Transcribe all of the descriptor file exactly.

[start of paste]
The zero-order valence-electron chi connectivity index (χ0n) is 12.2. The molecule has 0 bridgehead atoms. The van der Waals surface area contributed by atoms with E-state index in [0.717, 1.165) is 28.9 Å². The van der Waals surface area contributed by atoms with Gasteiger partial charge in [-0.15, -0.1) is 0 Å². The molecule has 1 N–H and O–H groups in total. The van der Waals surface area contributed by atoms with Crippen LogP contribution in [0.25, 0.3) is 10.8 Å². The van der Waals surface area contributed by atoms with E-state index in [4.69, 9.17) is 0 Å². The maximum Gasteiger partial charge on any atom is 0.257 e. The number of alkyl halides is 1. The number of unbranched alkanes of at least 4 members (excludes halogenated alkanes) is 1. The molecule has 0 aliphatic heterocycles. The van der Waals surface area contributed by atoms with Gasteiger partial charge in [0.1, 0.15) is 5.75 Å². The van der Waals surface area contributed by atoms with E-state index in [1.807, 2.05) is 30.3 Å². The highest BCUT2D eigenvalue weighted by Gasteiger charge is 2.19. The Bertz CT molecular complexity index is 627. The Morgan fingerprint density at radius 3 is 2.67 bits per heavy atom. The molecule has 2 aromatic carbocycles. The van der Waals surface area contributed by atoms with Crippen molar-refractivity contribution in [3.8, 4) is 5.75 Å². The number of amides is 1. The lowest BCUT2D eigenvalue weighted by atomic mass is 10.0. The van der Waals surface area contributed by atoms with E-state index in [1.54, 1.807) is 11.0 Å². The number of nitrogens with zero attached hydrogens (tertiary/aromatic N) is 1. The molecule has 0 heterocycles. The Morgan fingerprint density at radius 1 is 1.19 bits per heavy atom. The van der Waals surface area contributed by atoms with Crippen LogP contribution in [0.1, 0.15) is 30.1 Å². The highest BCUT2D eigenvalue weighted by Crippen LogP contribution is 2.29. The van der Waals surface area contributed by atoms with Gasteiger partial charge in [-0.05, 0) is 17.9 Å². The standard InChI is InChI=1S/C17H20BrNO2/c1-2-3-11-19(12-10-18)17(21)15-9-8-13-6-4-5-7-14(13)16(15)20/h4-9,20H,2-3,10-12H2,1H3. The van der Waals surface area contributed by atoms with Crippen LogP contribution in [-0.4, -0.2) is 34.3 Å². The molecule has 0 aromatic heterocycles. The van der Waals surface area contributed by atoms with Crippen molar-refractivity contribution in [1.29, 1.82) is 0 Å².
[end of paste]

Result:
The zero-order valence-electron chi connectivity index (χ0n) is 12.2. The molecule has 0 bridgehead atoms. The van der Waals surface area contributed by atoms with E-state index in [0.717, 1.165) is 28.9 Å². The van der Waals surface area contributed by atoms with Gasteiger partial charge in [-0.15, -0.1) is 0 Å². The molecule has 1 N–H and O–H groups in total. The van der Waals surface area contributed by atoms with Crippen LogP contribution in [0.25, 0.3) is 10.8 Å². The van der Waals surface area contributed by atoms with E-state index in [4.69, 9.17) is 0 Å². The maximum Gasteiger partial charge on any atom is 0.257 e. The number of alkyl halides is 1. The number of unbranched alkanes of at least 4 members (excludes halogenated alkanes) is 1. The molecule has 0 aliphatic heterocycles. The van der Waals surface area contributed by atoms with Gasteiger partial charge in [0.1, 0.15) is 5.75 Å². The van der Waals surface area contributed by atoms with E-state index in [1.807, 2.05) is 30.3 Å². The highest BCUT2D eigenvalue weighted by Gasteiger charge is 2.19. The Bertz CT molecular complexity index is 627. The Morgan fingerprint density at radius 3 is 2.67 bits per heavy atom. The molecule has 2 aromatic carbocycles. The van der Waals surface area contributed by atoms with Crippen molar-refractivity contribution in [3.8, 4) is 5.75 Å². The number of amides is 1. The lowest BCUT2D eigenvalue weighted by atomic mass is 10.0. The van der Waals surface area contributed by atoms with E-state index in [1.54, 1.807) is 11.0 Å². The number of nitrogens with zero attached hydrogens (tertiary/aromatic N) is 1. The molecule has 0 heterocycles. The Morgan fingerprint density at radius 1 is 1.19 bits per heavy atom. The van der Waals surface area contributed by atoms with Crippen LogP contribution in [0.1, 0.15) is 30.1 Å². The highest BCUT2D eigenvalue weighted by Crippen LogP contribution is 2.29. The van der Waals surface area contributed by atoms with Gasteiger partial charge in [-0.05, 0) is 17.9 Å². The standard InChI is InChI=1S/C17H20BrNO2/c1-2-3-11-19(12-10-18)17(21)15-9-8-13-6-4-5-7-14(13)16(15)20/h4-9,20H,2-3,10-12H2,1H3. The van der Waals surface area contributed by atoms with Crippen LogP contribution in [-0.4, -0.2) is 34.3 Å². The molecule has 0 aromatic heterocycles. The van der Waals surface area contributed by atoms with Crippen molar-refractivity contribution in [1.29, 1.82) is 0 Å².